Ford County looks to strengthen wind-farm regulations

PAXTON — Before any more wind farms are granted special-use permits to operate in Ford County, officials want to make sure the county and its residents are protected from any issues that may arise from their construction.

The county board’s zoning committee met last week to hash out proposed changes to the county’s ordinance regulating wind farms, with further discussions to take place during another committee meeting scheduled for 6 p.m. Monday, April 16.

Once the changes are finalized by the full county board — after first being approved by the committee as well as the county’s zoning board of appeals and planning commission — the board is expected to finally lift a moratorium on the granting of special-use permits for wind farms that has remained in effect for the past several months.

The moratorium was prompted by complaints from residents in the Kempton area, who claimed their television reception was disrupted by a wind farm built in that area.

One change eyed for the county’s wind-farm ordinance addresses that issue specifically.

Instead of simply requiring that a wind-farm operator take “reasonable steps” to address complaints of television interference — as well as interference with Internet signals and other electric signals — the board is looking at requiring the operator to respond to each complaint received within 30 days and remedy each issue within 60 days, or face daily fines of up to $1,000 per unresolved complaint.

“You’ll get their attention that way,” Board Chairman Randy Berger said.

In addition, the board is looking at mandating that wind-farm operators respond promptly to the county’s enquiries. Board member Randy Ferguson suggested requiring a 24-hour time limit for a wind-farm operator to respond to a call from county officials. Ferguson said it has been difficult to reach some wind-farm operators in the past.

In a related matter, the board has also been discussing the possibility of requiring a wind-farm operator to check the strength of satellite and other electronic signals within two miles of each turbine prior to construction of a wind farm, giving a “baseline” to use to determine if such signals have been weakened or interrupted by a turbine.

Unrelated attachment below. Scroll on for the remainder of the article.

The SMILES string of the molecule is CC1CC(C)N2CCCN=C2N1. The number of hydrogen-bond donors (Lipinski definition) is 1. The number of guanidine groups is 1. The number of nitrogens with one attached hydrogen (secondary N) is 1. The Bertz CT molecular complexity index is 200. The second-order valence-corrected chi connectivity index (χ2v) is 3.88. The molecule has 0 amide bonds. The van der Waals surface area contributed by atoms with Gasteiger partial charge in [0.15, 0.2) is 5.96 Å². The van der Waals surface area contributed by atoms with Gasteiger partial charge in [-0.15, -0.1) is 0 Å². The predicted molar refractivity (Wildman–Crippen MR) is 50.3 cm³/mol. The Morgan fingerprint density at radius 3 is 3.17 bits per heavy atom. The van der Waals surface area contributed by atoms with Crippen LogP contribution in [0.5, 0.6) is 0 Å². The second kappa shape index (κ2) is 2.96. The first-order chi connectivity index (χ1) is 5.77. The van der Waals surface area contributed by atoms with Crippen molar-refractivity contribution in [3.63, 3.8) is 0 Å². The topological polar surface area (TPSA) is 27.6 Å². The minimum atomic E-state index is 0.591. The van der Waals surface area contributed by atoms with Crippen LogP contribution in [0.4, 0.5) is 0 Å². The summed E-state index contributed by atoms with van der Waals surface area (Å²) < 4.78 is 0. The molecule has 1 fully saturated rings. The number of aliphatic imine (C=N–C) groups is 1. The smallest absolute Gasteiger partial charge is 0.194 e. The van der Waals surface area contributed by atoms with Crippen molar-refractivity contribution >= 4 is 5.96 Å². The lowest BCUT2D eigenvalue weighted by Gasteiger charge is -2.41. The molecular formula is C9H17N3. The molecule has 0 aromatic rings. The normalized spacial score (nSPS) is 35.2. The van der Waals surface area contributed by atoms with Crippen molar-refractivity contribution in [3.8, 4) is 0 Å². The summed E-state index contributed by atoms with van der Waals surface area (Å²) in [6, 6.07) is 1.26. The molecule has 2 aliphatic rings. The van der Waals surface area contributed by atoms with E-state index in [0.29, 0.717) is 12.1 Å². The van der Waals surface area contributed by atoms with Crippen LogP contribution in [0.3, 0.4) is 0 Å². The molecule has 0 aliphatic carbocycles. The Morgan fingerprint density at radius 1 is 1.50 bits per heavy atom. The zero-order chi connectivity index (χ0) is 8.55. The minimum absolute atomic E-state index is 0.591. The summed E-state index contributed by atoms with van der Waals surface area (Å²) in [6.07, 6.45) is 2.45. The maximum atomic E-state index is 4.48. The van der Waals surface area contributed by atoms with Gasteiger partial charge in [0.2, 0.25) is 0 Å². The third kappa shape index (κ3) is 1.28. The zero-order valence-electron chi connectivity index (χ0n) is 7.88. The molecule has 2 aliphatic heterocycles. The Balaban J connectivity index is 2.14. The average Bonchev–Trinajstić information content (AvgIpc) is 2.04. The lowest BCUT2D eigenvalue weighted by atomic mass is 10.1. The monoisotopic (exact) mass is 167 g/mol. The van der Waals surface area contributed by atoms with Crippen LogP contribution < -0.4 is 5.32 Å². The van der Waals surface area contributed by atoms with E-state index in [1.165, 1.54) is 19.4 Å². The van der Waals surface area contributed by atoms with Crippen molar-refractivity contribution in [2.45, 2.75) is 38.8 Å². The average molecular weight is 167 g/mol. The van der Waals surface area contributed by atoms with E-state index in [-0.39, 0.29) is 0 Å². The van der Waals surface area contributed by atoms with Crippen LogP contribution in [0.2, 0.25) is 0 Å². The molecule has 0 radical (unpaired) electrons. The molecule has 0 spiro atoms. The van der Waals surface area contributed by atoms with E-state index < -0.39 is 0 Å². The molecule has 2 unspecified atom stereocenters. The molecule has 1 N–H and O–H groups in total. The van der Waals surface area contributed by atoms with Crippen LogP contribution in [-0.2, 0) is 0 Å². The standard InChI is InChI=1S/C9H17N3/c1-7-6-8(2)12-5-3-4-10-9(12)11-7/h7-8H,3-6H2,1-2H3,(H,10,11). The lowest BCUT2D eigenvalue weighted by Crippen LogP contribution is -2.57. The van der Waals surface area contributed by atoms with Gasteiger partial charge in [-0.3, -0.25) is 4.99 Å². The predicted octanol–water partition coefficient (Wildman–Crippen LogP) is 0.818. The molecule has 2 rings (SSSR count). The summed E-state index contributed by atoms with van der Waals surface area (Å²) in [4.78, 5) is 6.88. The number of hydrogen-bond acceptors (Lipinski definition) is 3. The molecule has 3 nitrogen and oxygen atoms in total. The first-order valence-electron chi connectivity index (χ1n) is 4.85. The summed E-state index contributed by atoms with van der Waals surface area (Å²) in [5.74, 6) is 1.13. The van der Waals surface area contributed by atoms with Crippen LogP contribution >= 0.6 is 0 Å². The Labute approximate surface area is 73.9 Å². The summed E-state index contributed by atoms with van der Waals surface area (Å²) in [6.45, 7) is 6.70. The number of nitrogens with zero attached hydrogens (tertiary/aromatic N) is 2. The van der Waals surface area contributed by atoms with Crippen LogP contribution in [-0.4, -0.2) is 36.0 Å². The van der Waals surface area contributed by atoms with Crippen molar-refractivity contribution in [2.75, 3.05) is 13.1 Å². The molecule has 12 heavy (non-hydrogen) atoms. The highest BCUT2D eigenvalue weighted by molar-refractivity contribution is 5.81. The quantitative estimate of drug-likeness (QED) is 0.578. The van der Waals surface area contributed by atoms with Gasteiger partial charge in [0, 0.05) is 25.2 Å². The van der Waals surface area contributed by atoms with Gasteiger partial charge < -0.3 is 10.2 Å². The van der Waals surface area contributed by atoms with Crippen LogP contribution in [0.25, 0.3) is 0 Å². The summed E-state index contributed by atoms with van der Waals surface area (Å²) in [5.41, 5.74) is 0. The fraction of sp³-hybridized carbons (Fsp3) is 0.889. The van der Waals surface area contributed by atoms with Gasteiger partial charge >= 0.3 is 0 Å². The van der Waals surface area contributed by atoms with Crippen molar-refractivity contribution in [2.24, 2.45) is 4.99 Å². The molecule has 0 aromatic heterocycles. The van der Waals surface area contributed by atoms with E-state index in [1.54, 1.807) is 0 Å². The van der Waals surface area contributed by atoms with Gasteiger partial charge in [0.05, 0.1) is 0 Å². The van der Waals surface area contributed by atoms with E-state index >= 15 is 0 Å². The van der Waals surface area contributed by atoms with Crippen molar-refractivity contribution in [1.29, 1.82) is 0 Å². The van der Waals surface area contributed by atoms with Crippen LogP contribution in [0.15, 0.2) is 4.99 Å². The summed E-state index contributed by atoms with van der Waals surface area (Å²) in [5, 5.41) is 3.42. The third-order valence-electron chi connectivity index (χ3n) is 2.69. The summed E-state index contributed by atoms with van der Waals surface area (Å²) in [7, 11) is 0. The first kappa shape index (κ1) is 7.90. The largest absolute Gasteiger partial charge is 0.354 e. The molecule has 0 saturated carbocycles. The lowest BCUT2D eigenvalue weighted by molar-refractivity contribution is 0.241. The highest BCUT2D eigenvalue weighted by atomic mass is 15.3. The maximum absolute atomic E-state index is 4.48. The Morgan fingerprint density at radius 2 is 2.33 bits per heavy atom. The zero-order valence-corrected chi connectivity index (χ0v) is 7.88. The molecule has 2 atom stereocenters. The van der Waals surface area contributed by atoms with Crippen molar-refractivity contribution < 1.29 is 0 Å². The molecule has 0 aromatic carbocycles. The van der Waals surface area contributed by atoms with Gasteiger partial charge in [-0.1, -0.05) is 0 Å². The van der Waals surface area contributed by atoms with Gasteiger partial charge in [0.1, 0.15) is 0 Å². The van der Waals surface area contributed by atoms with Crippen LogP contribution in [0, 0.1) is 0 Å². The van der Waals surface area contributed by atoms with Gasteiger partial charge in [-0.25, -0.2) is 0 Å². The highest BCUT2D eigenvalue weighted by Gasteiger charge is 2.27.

Audience member Ted Hartke asked that the same practice be completed in regards to the noise emitted from each turbine.

“My only purpose to come here is to make sure people can sleep inside their homes,” Hartke told the committee.

The county’s zoning enforcement officer, Matt Rock, said that currently, the county only requires that wind farms’ noise levels comply with Illinois Pollution Control Board regulations.

Committee Chairman Dave Hastings suggested assigning decimal limits within 1,500 feet of each turbine — with one limit applying to daytime noise levels and the other to nighttime noise levels.

Rock asked committee members to provide what they feel would be appropriate limits for noise levels. The committee is expected to discuss committee members’ suggestions at the April 16 meeting.

Rock also asked the committee to come up with recommended setbacks for wind turbines so that the committee can come to a consensus on that issue on April 16, as well.

Among other proposed changes are those related to turbine height limits and minimum blade clearance.

Changes to the decommissioning requirements for wind farms are also being proposed. In the past, Rock said most wind-farm operators have issued bonds as financial assurance to the county in the case a wind farm shuts down and needs to be removed. However, the committee has proposed requiring that at least half of the cost of decommissioning come in the form of an irrevocable letter of credit — which committee members said would be more secure and accessible to the county than a bond would be.

“A letter of credit guarantees the money will be there,” Hastings said.

Also, no longer will the county allow a wind-farm operator to deduct turbines’ salvage value from the financial assurance it provides.

Before providing the financial assurance, wind-farm operators would also need to provide to the county at least two written estimates from reputable contractors regarding how much it would cost to decommission their wind farm. One of those estimates must be from a contractor located within 150 miles of the county.

Even after a wind farm is built, the operator would need to provide updated cost estimates for decommissioning of the wind farm every three years. Currently, updated estimates are required every five years.

Under the committee’s proposal, updated estimates could only be higher — not lower — than the estimate provided to the county prior to construction.

Also, in the event an entire wind farm or a portion of a wind farm shuts down, the county would give the wind-farm operator up to one year to decommission the affected portion of the project. Currently, there is no time limit.

“You can’t just let it string along for 10, 20 years,” Rock said.

Berger said he would like the committee to wrap up its discussions about the wind-farm ordinance this month, allowing the committee’s recommended changes to advance to the zoning board and planning commission before being approved by the full county board later this spring.

“I want it done before the first of May,” Berger said. “I’m talking about the whole thing.”

The April 16 meeting will be held in the board room in the basement of the sheriff’s office in Paxton.

Location (3):Local, Paxton, Ford County

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